Iwo Cyprian Pogonowski

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Iwo Pogonowski with model for his design of a hexagonal-base oil platform

Iwo Cyprian Pogonowski (born 3 September 1921 in Lwów, Poland) is a writer and inventor with 50 patents to his credit; a civil and industrial engineer by profession, educated in Poland, Belgium and United States. He is also a non-fiction writer on Polish and European history, author of historical atlases, and lexicographer.

Dictionaries that Pogonowski has compiled include the 1990 Polish-English, English-Polish Standard Dictionary,[1] reprinted in 1993, 1994 and 1997.

Life[edit]

After the invasion of Poland in World War II, in December 1939 Pogonowski, aged 18, left Warsaw, Poland with the intention of joining the Polish Armed Forces in the West. He was arrested in Dukla by the German authorities on suspicion of aiming to join the resistance. He was moved between prisons and camps for five years thereafter. Interned at the Krosno, Jasło, and Tarnów prisons among others, he was sent with 500 prisoners to Auschwitz, and from there to Oranienburg-Sachsenhausen several months later. He survived the camps, and was liberated on May 2, 1945.[2] Pogonowski summarized his horrific experiences at the German concentration camps in a three-page article popularized by Richard C. Lukas in his Out of the Inferno.[2] In 1954 he graduated in Civil Engineering at the Catholic University: Institute Superieur de Commerce in Antwerp. He moved to the United States and in the following years worked as project engineer in the oil industry.[3]

Historian and lexicographer[edit]

Pogonowski has published an illustrated history of Poland (2000), historical atlases of Poland, and a work on Polish heraldry (2002). His book Poland. An Illustrated History (Hippocrene 2008) was reviewed in The Slavic and East European Journal (2010, vol. 54, no. 1), by Professor Tony H. Lin of the University of California, Berkeley. Lin concluded that, although "not detailed enough for scholars to use as a reference" the book "makes a strong case for anyone that has doubts about Poland's significance in Europe".[4]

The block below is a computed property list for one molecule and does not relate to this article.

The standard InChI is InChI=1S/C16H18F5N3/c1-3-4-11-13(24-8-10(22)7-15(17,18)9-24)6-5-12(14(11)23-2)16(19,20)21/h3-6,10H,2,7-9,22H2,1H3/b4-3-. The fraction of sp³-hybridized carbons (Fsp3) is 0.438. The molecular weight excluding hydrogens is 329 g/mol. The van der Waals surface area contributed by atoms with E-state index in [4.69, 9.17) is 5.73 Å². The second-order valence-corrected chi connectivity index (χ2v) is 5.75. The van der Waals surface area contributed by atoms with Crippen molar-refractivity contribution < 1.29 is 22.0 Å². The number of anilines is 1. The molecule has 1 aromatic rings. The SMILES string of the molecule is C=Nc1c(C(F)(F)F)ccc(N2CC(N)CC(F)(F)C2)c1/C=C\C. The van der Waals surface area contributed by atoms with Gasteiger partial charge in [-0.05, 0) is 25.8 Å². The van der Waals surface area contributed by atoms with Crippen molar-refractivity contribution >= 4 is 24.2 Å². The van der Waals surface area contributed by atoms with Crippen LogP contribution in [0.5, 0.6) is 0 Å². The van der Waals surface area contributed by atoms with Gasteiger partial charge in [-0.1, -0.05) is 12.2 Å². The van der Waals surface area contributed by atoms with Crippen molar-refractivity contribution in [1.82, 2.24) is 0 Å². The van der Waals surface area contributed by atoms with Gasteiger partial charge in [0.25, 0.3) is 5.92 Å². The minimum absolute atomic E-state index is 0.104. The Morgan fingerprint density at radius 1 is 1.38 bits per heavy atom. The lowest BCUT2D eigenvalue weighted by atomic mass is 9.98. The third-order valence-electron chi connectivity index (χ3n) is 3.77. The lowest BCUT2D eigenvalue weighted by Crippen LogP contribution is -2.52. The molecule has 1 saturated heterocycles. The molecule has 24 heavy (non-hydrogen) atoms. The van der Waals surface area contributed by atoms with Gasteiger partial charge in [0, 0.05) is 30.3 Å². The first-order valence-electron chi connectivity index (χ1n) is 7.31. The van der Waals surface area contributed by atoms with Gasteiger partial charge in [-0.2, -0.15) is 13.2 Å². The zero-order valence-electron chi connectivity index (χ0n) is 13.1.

Pogonowski's historical work has been praised by M.K. Dziewanowski, whose review of Jews in Poland calls the book a "pioneering attempt [to] 'encompass' Jews within the Polish discourse, a rarity in American scholarship and in the discourse about Jews."[5] Critics and political opponents of his approach to controversial Polish-Jewish aspects of World War II history include Wrobel,[6] and Milewska.[7] Michlic believes him to represent the ethnonationalist trend in historiography.[8]

His journalistic work includes broadcasts for the Polish Radio Maryja[9] and columns for its sister publication, Nasz Dziennik (Our Daily).[10] He has also written columns in the Polish-American biweekly, Gwiazda Polarna.

Pogonowski has compiled several Polish-English, English-Polish dictionaries which have appeared since 1981, including his Unabridged Polish-English Dictionary (3 volumes, New York, Hippocrene Books, 1997; some 100,000 entries) and his Polish-English, English-Polish Standard Dictionary (1985, reprinted 1993, 1994 and 1997).